Do You Really Need That MRI?

Image ordering often based on factors other than patient need

Article ID: 681728

Released: 25-Sep-2017 3:15 PM EDT

Source Newsroom: UT Southwestern Medical Center

  • Dr. Arthur Hong’s study explores why physicians often order unnecessary radiographic imaging for common headaches and back ailments.

  • Illustration of a spine

Newswise — DALLAS – Sept. 25, 2017 – Do you really need that MRI?

Your doctor may order an MRI based on factors other than your actual medical need for imaging, researchers in UT Southwestern’s Center for Patient-Centered Outcomes Research found. Their study in JAMA Internal Medicine showed that a physician’s prior image-ordering habits, as well as ownership of the equipment, were strong indicators of unnecessary imaging orders.

“Whether or not you get unnecessary imaging is partly explained by how much unnecessary imaging the clinician orders in general and whether or not the clinician owns the imaging equipment,” said lead author Dr. Arthur Hong, Assistant Professor of Internal Medicine and Clinical Sciences at UT Southwestern Medical Center. “For patients who got an MRI but did not need one, which doctor they went to mattered more than the injury or symptom that they had. With people more on the hook for the costs of their care, it’s increasingly important for physicians to offer financially responsible care.”

Uncomplicated back pain and uncomplicated headaches are two of the most common reasons patients with health insurance received low-value, or unnecessary, imaging such as X-rays, computed tomography (CT), or magnetic resonance imaging (MRI). Previous studies have shown that this kind of wasteful care may account for up to one-third of all medical expenditures. In addition, low-value services can trigger downstream cascades of unnecessary care and clinical harm, said Dr. Hong, a Texas Health Resources Clinical Scholar.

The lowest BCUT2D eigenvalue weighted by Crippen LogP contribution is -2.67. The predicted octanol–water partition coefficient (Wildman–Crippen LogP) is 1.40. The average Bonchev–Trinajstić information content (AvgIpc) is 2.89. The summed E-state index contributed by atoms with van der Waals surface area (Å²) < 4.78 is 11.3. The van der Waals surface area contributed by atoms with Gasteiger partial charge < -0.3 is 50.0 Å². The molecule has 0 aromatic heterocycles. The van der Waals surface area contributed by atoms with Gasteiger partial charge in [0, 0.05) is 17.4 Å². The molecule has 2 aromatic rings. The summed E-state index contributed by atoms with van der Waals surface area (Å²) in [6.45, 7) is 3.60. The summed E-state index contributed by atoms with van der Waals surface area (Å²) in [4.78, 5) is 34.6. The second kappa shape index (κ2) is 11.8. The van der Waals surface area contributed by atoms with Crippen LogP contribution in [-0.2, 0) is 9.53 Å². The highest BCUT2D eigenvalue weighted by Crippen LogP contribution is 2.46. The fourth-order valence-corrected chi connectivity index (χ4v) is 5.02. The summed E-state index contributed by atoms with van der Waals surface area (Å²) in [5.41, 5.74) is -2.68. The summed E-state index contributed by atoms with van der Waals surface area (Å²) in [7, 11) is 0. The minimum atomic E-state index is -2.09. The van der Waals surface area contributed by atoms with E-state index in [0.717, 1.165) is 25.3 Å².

The JAMA Internal Medicine study examined the records and characteristics of 100,977 primary care physicians, specialist physicians, and chiropractors in search of predictors for unnecessary back pain and headache image ordering. They found:

  • Chiropractors and specialists were more frequent back pain imagers.
  • Primary care physicians who ordered more back pain imaging also ordered more headache imaging.

Next steps for researchers include examining other nonclinical factors that continue to influence clinician practice habits, and ultimately exploring how to help patients and clinicians make better clinical decisions together.

The study was completed in partnership with researchers from Harvard Medical School’s Department of Population Medicine at the Harvard Pilgrim Health Care Institute.

The UT Southwestern Center for Patient-Centered Outcomes Research, established in 2013, helps facilitate studies designed to ensure delivery of high-quality, patient-centered, evidence-based, equitable care. The Center was established through a grant from the Agency for Healthcare Research and Quality (AHRQ). AHRQ’s mission is to produce evidence to make health care safer, higher quality, more accessible, equitable, and affordable, and to work with the U.S. Department of Health and Human Services and other partners to ensure that the evidence is understood and used.

About UT Southwestern Medical Center

UT Southwestern, one of the premier academic medical centers in the nation, integrates pioneering biomedical research with exceptional clinical care and education. The institution’s faculty has received six Nobel Prizes, and includes 22 members of the National Academy of Sciences, 18 members of the National Academy of Medicine, and 14 Howard Hughes Medical Institute Investigators. The faculty of more than 2,700 is responsible for groundbreaking medical advances and is committed to translating science-driven research quickly to new clinical treatments. UT Southwestern physicians provide care in about 80 specialties to more than 100,000 hospitalized patients, 600,000 emergency room cases, and oversee approximately 2.2 million outpatient visits a year.

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